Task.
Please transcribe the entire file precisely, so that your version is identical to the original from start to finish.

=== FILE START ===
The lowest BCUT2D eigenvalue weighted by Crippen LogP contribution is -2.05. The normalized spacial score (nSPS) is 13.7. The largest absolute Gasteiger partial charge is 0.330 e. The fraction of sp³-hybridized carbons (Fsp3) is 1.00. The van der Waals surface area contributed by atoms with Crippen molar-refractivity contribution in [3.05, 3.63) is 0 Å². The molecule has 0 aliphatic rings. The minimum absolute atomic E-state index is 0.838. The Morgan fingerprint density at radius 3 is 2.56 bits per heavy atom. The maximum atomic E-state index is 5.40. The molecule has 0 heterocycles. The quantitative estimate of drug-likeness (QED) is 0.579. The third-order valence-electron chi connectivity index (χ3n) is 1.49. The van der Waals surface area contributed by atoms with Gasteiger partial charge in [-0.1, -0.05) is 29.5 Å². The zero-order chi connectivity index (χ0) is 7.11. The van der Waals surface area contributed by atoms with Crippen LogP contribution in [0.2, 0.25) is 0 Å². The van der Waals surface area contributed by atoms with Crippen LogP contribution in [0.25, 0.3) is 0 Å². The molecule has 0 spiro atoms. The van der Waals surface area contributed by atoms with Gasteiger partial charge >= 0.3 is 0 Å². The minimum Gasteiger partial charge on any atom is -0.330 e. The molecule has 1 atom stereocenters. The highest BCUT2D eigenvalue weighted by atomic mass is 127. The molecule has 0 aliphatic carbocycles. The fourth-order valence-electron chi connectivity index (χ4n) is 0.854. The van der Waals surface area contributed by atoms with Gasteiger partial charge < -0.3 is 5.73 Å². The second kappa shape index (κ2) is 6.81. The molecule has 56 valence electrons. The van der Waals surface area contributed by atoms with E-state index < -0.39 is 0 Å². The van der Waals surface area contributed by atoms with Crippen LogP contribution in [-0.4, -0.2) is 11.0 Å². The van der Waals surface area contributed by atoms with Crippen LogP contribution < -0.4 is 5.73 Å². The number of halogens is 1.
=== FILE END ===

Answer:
The lowest BCUT2D eigenvalue weighted by Crippen LogP contribution is -2.05. The normalized spacial score (nSPS) is 13.7. The largest absolute Gasteiger partial charge is 0.330 e. The fraction of sp³-hybridized carbons (Fsp3) is 1.00. The van der Waals surface area contributed by atoms with Crippen molar-refractivity contribution in [3.05, 3.63) is 0 Å². The molecule has 0 aliphatic rings. The minimum absolute atomic E-state index is 0.838. The Morgan fingerprint density at radius 3 is 2.56 bits per heavy atom. The maximum atomic E-state index is 5.40. The molecule has 0 heterocycles. The quantitative estimate of drug-likeness (QED) is 0.579. The third-order valence-electron chi connectivity index (χ3n) is 1.49. The van der Waals surface area contributed by atoms with Gasteiger partial charge in [-0.1, -0.05) is 29.5 Å². The zero-order chi connectivity index (χ0) is 7.11. The van der Waals surface area contributed by atoms with Crippen LogP contribution in [0.2, 0.25) is 0 Å². The van der Waals surface area contributed by atoms with Crippen LogP contribution in [0.25, 0.3) is 0 Å². The molecule has 0 spiro atoms. The van der Waals surface area contributed by atoms with Gasteiger partial charge >= 0.3 is 0 Å². The minimum Gasteiger partial charge on any atom is -0.330 e. The molecule has 1 atom stereocenters. The highest BCUT2D eigenvalue weighted by atomic mass is 127. The molecule has 0 aliphatic carbocycles. The fourth-order valence-electron chi connectivity index (χ4n) is 0.854. The van der Waals surface area contributed by atoms with Gasteiger partial charge < -0.3 is 5.73 Å². The second kappa shape index (κ2) is 6.81. The molecule has 56 valence electrons. The van der Waals surface area contributed by atoms with E-state index < -0.39 is 0 Å². The van der Waals surface area contributed by atoms with Crippen LogP contribution in [-0.4, -0.2) is 11.0 Å². The van der Waals surface area contributed by atoms with Crippen LogP contribution < -0.4 is 5.73 Å². The number of halogens is 1.